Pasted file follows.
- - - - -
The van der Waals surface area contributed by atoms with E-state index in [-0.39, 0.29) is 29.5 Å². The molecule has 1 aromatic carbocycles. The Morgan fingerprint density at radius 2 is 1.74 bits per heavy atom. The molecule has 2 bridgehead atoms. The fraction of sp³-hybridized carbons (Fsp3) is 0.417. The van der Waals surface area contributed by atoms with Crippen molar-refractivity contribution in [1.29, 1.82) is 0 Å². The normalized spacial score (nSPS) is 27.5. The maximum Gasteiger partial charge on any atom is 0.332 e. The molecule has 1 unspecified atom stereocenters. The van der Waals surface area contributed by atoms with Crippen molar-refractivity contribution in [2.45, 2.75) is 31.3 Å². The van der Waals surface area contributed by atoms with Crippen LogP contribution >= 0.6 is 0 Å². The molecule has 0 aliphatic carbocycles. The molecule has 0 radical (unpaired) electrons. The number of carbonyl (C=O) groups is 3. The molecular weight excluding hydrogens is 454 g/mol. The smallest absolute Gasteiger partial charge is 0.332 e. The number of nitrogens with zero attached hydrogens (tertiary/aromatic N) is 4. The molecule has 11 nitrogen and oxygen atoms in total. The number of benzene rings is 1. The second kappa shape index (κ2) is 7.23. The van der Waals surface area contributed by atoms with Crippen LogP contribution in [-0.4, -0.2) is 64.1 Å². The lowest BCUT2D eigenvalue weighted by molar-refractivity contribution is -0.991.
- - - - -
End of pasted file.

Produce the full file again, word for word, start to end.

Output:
The van der Waals surface area contributed by atoms with E-state index in [-0.39, 0.29) is 29.5 Å². The molecule has 1 aromatic carbocycles. The Morgan fingerprint density at radius 2 is 1.74 bits per heavy atom. The molecule has 2 bridgehead atoms. The fraction of sp³-hybridized carbons (Fsp3) is 0.417. The van der Waals surface area contributed by atoms with Crippen molar-refractivity contribution in [1.29, 1.82) is 0 Å². The normalized spacial score (nSPS) is 27.5. The maximum Gasteiger partial charge on any atom is 0.332 e. The molecule has 1 unspecified atom stereocenters. The van der Waals surface area contributed by atoms with Crippen molar-refractivity contribution in [2.45, 2.75) is 31.3 Å². The van der Waals surface area contributed by atoms with Crippen LogP contribution >= 0.6 is 0 Å². The molecule has 0 aliphatic carbocycles. The molecule has 0 radical (unpaired) electrons. The number of carbonyl (C=O) groups is 3. The molecular weight excluding hydrogens is 454 g/mol. The smallest absolute Gasteiger partial charge is 0.332 e. The number of nitrogens with zero attached hydrogens (tertiary/aromatic N) is 4. The molecule has 11 nitrogen and oxygen atoms in total. The number of benzene rings is 1. The second kappa shape index (κ2) is 7.23. The van der Waals surface area contributed by atoms with Crippen LogP contribution in [-0.4, -0.2) is 64.1 Å². The lowest BCUT2D eigenvalue weighted by molar-refractivity contribution is -0.991.